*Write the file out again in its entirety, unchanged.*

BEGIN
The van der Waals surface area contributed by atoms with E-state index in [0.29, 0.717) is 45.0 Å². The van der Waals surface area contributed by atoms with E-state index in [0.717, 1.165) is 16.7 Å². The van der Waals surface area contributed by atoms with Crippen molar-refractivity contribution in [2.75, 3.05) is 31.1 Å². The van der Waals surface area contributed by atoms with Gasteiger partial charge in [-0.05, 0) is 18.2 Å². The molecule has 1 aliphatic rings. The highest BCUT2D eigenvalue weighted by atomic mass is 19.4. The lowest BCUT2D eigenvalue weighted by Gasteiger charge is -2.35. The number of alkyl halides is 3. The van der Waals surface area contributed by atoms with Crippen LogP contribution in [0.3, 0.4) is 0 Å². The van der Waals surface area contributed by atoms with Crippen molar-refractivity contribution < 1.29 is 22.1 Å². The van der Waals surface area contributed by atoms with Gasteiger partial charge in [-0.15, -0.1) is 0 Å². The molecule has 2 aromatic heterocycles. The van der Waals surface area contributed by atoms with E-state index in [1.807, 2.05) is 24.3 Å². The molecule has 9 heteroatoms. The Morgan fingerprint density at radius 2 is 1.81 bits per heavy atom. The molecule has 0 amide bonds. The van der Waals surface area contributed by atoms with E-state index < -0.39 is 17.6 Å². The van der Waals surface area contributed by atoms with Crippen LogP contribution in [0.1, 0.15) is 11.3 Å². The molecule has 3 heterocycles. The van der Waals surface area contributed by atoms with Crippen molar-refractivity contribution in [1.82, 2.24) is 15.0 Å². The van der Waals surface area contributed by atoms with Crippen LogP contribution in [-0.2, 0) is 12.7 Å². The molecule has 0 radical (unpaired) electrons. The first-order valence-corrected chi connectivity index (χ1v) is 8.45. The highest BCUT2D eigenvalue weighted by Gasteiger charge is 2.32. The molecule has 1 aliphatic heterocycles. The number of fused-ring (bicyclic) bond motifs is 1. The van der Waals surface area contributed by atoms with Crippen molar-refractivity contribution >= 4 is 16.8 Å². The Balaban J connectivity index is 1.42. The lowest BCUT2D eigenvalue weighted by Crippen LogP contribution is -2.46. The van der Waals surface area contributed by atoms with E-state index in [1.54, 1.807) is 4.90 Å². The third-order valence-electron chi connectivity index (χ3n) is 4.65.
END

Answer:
The van der Waals surface area contributed by atoms with E-state index in [0.29, 0.717) is 45.0 Å². The van der Waals surface area contributed by atoms with E-state index in [0.717, 1.165) is 16.7 Å². The van der Waals surface area contributed by atoms with Crippen molar-refractivity contribution in [2.75, 3.05) is 31.1 Å². The van der Waals surface area contributed by atoms with Gasteiger partial charge in [-0.05, 0) is 18.2 Å². The molecule has 1 aliphatic rings. The highest BCUT2D eigenvalue weighted by atomic mass is 19.4. The lowest BCUT2D eigenvalue weighted by Gasteiger charge is -2.35. The number of alkyl halides is 3. The van der Waals surface area contributed by atoms with Crippen LogP contribution in [0.3, 0.4) is 0 Å². The van der Waals surface area contributed by atoms with Crippen molar-refractivity contribution < 1.29 is 22.1 Å². The van der Waals surface area contributed by atoms with Gasteiger partial charge in [-0.15, -0.1) is 0 Å². The molecule has 2 aromatic heterocycles. The van der Waals surface area contributed by atoms with E-state index in [1.807, 2.05) is 24.3 Å². The molecule has 9 heteroatoms. The Morgan fingerprint density at radius 2 is 1.81 bits per heavy atom. The molecule has 0 amide bonds. The van der Waals surface area contributed by atoms with E-state index < -0.39 is 17.6 Å². The van der Waals surface area contributed by atoms with Crippen LogP contribution in [0.1, 0.15) is 11.3 Å². The molecule has 3 heterocycles. The van der Waals surface area contributed by atoms with Crippen molar-refractivity contribution in [1.82, 2.24) is 15.0 Å². The van der Waals surface area contributed by atoms with Crippen LogP contribution in [-0.2, 0) is 12.7 Å². The molecule has 0 radical (unpaired) electrons. The first-order valence-corrected chi connectivity index (χ1v) is 8.45. The highest BCUT2D eigenvalue weighted by Gasteiger charge is 2.32. The molecule has 1 aliphatic heterocycles. The number of fused-ring (bicyclic) bond motifs is 1. The van der Waals surface area contributed by atoms with Crippen molar-refractivity contribution >= 4 is 16.8 Å². The Balaban J connectivity index is 1.42. The lowest BCUT2D eigenvalue weighted by Crippen LogP contribution is -2.46. The van der Waals surface area contributed by atoms with E-state index in [1.54, 1.807) is 4.90 Å². The third-order valence-electron chi connectivity index (χ3n) is 4.65.